1898 $1,722,712
1899 4,837,749
1900 8,054,714
1901 5,648,333
1902 7,291,398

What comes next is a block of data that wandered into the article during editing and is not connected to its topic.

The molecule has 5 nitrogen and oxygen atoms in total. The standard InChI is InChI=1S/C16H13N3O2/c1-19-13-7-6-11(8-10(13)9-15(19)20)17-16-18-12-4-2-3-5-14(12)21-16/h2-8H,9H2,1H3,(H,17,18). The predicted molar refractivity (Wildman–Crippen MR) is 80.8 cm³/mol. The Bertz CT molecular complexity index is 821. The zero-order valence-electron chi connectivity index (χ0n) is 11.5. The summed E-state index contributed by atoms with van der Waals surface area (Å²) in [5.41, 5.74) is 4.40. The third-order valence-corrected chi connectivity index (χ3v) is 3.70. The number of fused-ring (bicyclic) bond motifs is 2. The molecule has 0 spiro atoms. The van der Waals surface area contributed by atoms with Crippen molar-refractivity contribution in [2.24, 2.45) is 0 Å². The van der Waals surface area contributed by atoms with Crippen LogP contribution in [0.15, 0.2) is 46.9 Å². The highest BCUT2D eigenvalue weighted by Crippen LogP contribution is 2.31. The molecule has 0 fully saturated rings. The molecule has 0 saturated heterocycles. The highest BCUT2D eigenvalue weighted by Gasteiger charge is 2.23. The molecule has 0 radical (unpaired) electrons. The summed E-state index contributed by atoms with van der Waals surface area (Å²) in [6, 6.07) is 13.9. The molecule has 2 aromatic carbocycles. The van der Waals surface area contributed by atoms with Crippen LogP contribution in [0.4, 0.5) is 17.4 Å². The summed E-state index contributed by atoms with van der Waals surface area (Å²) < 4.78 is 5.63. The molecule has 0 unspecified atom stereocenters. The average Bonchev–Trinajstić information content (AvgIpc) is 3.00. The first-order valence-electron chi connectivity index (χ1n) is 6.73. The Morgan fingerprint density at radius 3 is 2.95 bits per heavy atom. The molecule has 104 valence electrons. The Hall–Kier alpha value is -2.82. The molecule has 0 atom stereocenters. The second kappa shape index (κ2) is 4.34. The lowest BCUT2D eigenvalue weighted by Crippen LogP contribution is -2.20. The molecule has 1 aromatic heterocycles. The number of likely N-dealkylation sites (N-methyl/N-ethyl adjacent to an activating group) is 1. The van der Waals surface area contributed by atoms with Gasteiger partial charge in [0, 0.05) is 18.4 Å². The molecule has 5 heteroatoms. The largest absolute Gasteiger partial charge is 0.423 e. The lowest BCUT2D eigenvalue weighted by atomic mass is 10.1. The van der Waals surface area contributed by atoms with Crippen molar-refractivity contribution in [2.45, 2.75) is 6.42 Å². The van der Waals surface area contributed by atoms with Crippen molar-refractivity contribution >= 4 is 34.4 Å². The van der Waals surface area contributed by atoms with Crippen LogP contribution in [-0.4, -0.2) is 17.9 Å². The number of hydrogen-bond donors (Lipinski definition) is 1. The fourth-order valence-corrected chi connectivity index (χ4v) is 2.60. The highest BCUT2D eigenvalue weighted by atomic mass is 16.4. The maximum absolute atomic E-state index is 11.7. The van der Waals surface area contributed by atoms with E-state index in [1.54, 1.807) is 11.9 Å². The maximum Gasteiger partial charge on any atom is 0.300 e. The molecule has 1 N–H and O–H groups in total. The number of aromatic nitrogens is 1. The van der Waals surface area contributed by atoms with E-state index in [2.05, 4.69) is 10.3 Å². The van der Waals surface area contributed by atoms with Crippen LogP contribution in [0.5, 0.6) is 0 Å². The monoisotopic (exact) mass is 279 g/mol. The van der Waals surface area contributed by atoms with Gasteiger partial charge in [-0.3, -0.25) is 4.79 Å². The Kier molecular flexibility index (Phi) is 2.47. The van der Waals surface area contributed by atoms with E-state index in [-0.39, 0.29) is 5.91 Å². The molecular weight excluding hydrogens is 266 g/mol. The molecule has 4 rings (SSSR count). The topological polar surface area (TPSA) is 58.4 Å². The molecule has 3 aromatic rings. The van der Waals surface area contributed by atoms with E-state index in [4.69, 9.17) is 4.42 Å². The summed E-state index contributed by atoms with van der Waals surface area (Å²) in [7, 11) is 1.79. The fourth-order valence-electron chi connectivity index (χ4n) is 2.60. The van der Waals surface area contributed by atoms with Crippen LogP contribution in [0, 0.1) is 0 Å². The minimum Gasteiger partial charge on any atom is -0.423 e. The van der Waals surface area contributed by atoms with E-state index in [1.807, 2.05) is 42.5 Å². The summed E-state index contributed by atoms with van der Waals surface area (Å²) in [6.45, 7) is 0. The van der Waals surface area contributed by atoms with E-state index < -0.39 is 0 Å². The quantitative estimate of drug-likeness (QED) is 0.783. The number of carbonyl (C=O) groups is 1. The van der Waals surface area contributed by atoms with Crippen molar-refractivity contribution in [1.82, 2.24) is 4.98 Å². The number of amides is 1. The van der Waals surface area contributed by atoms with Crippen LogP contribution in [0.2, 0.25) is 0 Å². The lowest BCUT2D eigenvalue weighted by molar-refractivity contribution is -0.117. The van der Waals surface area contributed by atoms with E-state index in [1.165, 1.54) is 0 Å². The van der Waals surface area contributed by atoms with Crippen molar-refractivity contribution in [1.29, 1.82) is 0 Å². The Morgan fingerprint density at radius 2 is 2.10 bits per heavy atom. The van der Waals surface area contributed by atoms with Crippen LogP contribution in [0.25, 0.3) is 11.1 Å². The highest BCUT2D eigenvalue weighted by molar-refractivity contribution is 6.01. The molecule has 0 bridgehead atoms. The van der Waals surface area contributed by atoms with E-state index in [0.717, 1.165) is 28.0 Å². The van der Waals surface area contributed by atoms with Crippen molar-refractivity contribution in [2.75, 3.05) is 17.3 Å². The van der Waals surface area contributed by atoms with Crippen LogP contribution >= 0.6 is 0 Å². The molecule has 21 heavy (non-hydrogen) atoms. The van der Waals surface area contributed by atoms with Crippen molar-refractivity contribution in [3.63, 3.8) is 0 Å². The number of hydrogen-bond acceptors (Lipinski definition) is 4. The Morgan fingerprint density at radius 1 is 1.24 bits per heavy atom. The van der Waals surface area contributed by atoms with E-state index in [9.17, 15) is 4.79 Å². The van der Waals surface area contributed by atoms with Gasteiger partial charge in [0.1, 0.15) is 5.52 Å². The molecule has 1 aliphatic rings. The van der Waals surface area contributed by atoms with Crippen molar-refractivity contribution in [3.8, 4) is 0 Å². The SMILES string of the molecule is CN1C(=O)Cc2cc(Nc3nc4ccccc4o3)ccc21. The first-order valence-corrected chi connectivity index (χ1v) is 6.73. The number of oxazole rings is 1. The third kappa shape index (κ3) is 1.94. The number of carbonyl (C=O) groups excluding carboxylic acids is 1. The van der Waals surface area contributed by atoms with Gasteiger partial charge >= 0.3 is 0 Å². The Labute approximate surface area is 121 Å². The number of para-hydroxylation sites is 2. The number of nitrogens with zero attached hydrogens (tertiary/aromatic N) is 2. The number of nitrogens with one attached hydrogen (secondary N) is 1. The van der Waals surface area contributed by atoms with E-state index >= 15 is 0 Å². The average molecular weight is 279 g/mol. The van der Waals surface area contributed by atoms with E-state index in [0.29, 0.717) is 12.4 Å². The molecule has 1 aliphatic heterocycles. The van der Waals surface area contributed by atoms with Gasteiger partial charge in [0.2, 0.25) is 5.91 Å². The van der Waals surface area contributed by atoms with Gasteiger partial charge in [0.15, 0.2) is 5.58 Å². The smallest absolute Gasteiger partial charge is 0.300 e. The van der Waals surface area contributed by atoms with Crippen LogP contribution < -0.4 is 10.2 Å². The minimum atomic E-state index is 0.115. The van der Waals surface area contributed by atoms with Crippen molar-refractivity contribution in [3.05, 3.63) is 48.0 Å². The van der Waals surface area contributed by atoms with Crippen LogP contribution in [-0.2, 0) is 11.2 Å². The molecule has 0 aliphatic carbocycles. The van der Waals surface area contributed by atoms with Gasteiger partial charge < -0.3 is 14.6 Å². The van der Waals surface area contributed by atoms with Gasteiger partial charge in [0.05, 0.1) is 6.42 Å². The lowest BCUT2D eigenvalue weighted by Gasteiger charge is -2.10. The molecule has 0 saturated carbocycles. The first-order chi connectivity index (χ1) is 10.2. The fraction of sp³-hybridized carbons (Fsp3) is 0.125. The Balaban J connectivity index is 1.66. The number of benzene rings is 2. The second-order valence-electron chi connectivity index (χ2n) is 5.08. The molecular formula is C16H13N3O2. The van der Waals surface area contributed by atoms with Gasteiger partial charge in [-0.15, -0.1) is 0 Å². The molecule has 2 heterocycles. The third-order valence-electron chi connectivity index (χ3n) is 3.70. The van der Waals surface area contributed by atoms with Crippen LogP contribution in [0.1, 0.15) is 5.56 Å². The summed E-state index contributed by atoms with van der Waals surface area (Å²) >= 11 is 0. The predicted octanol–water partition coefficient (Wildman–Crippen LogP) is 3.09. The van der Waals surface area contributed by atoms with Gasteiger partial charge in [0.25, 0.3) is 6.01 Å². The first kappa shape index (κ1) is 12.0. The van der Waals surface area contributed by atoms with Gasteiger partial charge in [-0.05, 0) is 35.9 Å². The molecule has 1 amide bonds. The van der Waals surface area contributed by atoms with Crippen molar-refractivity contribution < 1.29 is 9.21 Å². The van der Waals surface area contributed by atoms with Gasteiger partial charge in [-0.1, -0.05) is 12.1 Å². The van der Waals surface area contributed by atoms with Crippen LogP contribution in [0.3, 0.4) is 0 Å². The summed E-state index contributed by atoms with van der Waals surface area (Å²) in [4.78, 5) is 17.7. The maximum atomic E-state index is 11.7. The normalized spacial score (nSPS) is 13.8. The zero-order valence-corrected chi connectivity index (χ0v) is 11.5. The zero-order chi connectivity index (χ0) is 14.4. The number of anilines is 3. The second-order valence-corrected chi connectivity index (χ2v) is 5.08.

Now, the hon. Minister of Finance proposes to invest, as he says, $13,000,000 of surpluses that he is going to have in cash. I desire now to ask the right hon. Minister of Tirade and Qommerce <Rt. Hon. Sir Richard Cartwright) what has become of these past surpluses ? Will that toon, gentleman tell us where that money has gone ? These surpluses aggregate $27,554,000 during these past years. Will that right hon. gentleman tell us where that money is ? Has there been one dollar invested in any way ? Has it been placed at the credit of the people of Canada in any of the chartered banks ? Has it been invested in securities ? Has there been such a thing in existence ? The right hon. gentleman will not answer such a question. Nobody knows better than that right hon. gentleman, himself that this is a perfect fraud upon the people. No such thing is possible. The money did not exist, it is a mere bookkeeping fiction, and there was no surplus. I shall not ask that right hon. gentleman to account for it, because it did not exist in any sense. I say that when you have to call to the aid of any scheme such frauds as that, such pretensions, It requires no better answer for the people of this country than the complete silence of the right hon. gentleman. If any man in Canada knows, he does. Where has that money